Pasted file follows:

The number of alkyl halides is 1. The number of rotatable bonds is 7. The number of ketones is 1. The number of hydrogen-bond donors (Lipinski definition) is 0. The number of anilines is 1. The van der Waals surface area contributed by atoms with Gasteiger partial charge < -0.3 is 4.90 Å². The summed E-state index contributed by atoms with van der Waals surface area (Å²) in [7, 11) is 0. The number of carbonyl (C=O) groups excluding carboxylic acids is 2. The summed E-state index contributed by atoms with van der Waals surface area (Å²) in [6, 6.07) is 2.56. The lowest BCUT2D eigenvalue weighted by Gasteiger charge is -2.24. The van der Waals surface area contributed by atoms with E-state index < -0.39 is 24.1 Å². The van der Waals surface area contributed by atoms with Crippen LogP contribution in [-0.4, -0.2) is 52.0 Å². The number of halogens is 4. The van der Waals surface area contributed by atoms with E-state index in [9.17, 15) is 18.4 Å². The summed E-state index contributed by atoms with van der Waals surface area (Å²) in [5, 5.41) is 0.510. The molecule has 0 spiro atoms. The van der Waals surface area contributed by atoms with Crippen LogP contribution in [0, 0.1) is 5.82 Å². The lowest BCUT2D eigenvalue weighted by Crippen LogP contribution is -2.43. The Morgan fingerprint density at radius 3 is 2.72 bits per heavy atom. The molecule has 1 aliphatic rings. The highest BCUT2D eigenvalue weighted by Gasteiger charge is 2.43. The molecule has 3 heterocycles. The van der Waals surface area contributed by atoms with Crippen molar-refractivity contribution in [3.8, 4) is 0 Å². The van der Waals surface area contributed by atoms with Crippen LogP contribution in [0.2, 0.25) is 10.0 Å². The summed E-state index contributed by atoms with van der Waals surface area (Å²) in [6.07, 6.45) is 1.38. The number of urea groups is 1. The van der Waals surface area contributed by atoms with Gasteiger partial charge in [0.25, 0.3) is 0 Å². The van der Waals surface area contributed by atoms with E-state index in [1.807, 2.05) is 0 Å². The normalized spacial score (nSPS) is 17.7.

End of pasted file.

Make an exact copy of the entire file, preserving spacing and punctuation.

The number of alkyl halides is 1. The number of rotatable bonds is 7. The number of ketones is 1. The number of hydrogen-bond donors (Lipinski definition) is 0. The number of anilines is 1. The van der Waals surface area contributed by atoms with Gasteiger partial charge < -0.3 is 4.90 Å². The summed E-state index contributed by atoms with van der Waals surface area (Å²) in [7, 11) is 0. The number of carbonyl (C=O) groups excluding carboxylic acids is 2. The summed E-state index contributed by atoms with van der Waals surface area (Å²) in [6, 6.07) is 2.56. The lowest BCUT2D eigenvalue weighted by Gasteiger charge is -2.24. The van der Waals surface area contributed by atoms with E-state index < -0.39 is 24.1 Å². The van der Waals surface area contributed by atoms with Crippen LogP contribution in [-0.4, -0.2) is 52.0 Å². The number of halogens is 4. The van der Waals surface area contributed by atoms with E-state index in [9.17, 15) is 18.4 Å². The summed E-state index contributed by atoms with van der Waals surface area (Å²) in [5, 5.41) is 0.510. The molecule has 0 spiro atoms. The van der Waals surface area contributed by atoms with Crippen LogP contribution in [0, 0.1) is 5.82 Å². The lowest BCUT2D eigenvalue weighted by Crippen LogP contribution is -2.43. The Morgan fingerprint density at radius 3 is 2.72 bits per heavy atom. The molecule has 1 aliphatic rings. The highest BCUT2D eigenvalue weighted by Gasteiger charge is 2.43. The molecule has 3 heterocycles. The van der Waals surface area contributed by atoms with Crippen molar-refractivity contribution in [3.8, 4) is 0 Å². The van der Waals surface area contributed by atoms with Crippen LogP contribution in [0.2, 0.25) is 10.0 Å². The summed E-state index contributed by atoms with van der Waals surface area (Å²) in [6.07, 6.45) is 1.38. The number of urea groups is 1. The van der Waals surface area contributed by atoms with Gasteiger partial charge in [0.25, 0.3) is 0 Å². The van der Waals surface area contributed by atoms with E-state index in [1.807, 2.05) is 0 Å². The normalized spacial score (nSPS) is 17.7.